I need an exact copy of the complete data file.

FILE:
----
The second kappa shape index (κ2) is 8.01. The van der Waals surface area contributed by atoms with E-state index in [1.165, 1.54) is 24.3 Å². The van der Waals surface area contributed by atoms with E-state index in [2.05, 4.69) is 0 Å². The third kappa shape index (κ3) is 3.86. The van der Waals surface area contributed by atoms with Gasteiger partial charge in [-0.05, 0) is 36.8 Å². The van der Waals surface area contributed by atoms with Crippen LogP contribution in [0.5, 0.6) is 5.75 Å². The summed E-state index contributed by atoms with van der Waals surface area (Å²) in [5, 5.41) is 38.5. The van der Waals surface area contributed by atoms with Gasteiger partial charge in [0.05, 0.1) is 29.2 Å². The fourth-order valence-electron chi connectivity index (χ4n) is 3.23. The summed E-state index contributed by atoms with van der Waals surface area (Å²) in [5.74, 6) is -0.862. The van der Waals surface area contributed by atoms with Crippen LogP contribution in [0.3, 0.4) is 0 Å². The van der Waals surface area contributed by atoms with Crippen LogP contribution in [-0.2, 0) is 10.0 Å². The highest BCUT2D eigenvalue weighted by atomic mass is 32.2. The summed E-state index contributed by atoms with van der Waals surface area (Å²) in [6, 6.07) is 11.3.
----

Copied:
The second kappa shape index (κ2) is 8.01. The van der Waals surface area contributed by atoms with E-state index in [1.165, 1.54) is 24.3 Å². The van der Waals surface area contributed by atoms with E-state index in [2.05, 4.69) is 0 Å². The third kappa shape index (κ3) is 3.86. The van der Waals surface area contributed by atoms with Gasteiger partial charge in [-0.05, 0) is 36.8 Å². The van der Waals surface area contributed by atoms with Crippen LogP contribution in [0.5, 0.6) is 5.75 Å². The summed E-state index contributed by atoms with van der Waals surface area (Å²) in [5, 5.41) is 38.5. The van der Waals surface area contributed by atoms with Gasteiger partial charge in [0.05, 0.1) is 29.2 Å². The fourth-order valence-electron chi connectivity index (χ4n) is 3.23. The summed E-state index contributed by atoms with van der Waals surface area (Å²) in [5.74, 6) is -0.862. The van der Waals surface area contributed by atoms with Crippen LogP contribution in [0.3, 0.4) is 0 Å². The van der Waals surface area contributed by atoms with Crippen LogP contribution in [-0.2, 0) is 10.0 Å². The highest BCUT2D eigenvalue weighted by atomic mass is 32.2. The summed E-state index contributed by atoms with van der Waals surface area (Å²) in [6, 6.07) is 11.3.